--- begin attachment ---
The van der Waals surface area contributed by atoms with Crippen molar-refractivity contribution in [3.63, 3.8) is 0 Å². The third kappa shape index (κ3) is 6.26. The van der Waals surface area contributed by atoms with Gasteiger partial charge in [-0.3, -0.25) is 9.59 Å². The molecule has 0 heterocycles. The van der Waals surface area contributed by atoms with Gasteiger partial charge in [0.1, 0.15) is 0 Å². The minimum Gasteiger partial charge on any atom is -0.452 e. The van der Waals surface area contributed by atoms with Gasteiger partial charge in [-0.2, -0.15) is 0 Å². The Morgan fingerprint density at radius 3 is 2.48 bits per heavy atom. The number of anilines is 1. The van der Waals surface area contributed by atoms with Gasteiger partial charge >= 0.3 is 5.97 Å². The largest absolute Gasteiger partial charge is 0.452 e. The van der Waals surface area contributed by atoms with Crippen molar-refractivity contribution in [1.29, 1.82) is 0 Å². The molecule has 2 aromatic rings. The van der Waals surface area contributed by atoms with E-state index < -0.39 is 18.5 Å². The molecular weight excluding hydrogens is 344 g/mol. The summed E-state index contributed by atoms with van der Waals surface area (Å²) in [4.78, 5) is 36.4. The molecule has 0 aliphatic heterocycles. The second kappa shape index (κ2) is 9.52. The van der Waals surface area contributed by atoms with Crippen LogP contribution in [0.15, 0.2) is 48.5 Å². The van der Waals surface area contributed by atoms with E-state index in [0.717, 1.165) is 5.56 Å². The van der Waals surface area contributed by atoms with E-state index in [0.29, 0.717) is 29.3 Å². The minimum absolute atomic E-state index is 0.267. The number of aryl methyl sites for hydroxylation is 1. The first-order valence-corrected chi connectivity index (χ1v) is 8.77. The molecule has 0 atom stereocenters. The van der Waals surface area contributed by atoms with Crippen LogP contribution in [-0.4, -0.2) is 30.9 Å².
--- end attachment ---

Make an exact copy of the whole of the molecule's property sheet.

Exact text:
The van der Waals surface area contributed by atoms with Crippen molar-refractivity contribution in [3.63, 3.8) is 0 Å². The third kappa shape index (κ3) is 6.26. The van der Waals surface area contributed by atoms with Gasteiger partial charge in [-0.3, -0.25) is 9.59 Å². The molecule has 0 heterocycles. The van der Waals surface area contributed by atoms with Gasteiger partial charge in [0.1, 0.15) is 0 Å². The minimum Gasteiger partial charge on any atom is -0.452 e. The van der Waals surface area contributed by atoms with Gasteiger partial charge in [-0.2, -0.15) is 0 Å². The Morgan fingerprint density at radius 3 is 2.48 bits per heavy atom. The number of anilines is 1. The van der Waals surface area contributed by atoms with Gasteiger partial charge >= 0.3 is 5.97 Å². The largest absolute Gasteiger partial charge is 0.452 e. The van der Waals surface area contributed by atoms with Crippen molar-refractivity contribution in [1.29, 1.82) is 0 Å². The molecule has 2 aromatic rings. The van der Waals surface area contributed by atoms with E-state index < -0.39 is 18.5 Å². The molecular weight excluding hydrogens is 344 g/mol. The summed E-state index contributed by atoms with van der Waals surface area (Å²) in [4.78, 5) is 36.4. The molecule has 0 aliphatic heterocycles. The second kappa shape index (κ2) is 9.52. The van der Waals surface area contributed by atoms with Crippen LogP contribution in [0.15, 0.2) is 48.5 Å². The van der Waals surface area contributed by atoms with E-state index in [0.717, 1.165) is 5.56 Å². The van der Waals surface area contributed by atoms with E-state index in [0.29, 0.717) is 29.3 Å². The minimum absolute atomic E-state index is 0.267. The number of aryl methyl sites for hydroxylation is 1. The first-order valence-corrected chi connectivity index (χ1v) is 8.77. The molecule has 0 atom stereocenters. The van der Waals surface area contributed by atoms with Crippen LogP contribution in [-0.4, -0.2) is 30.9 Å².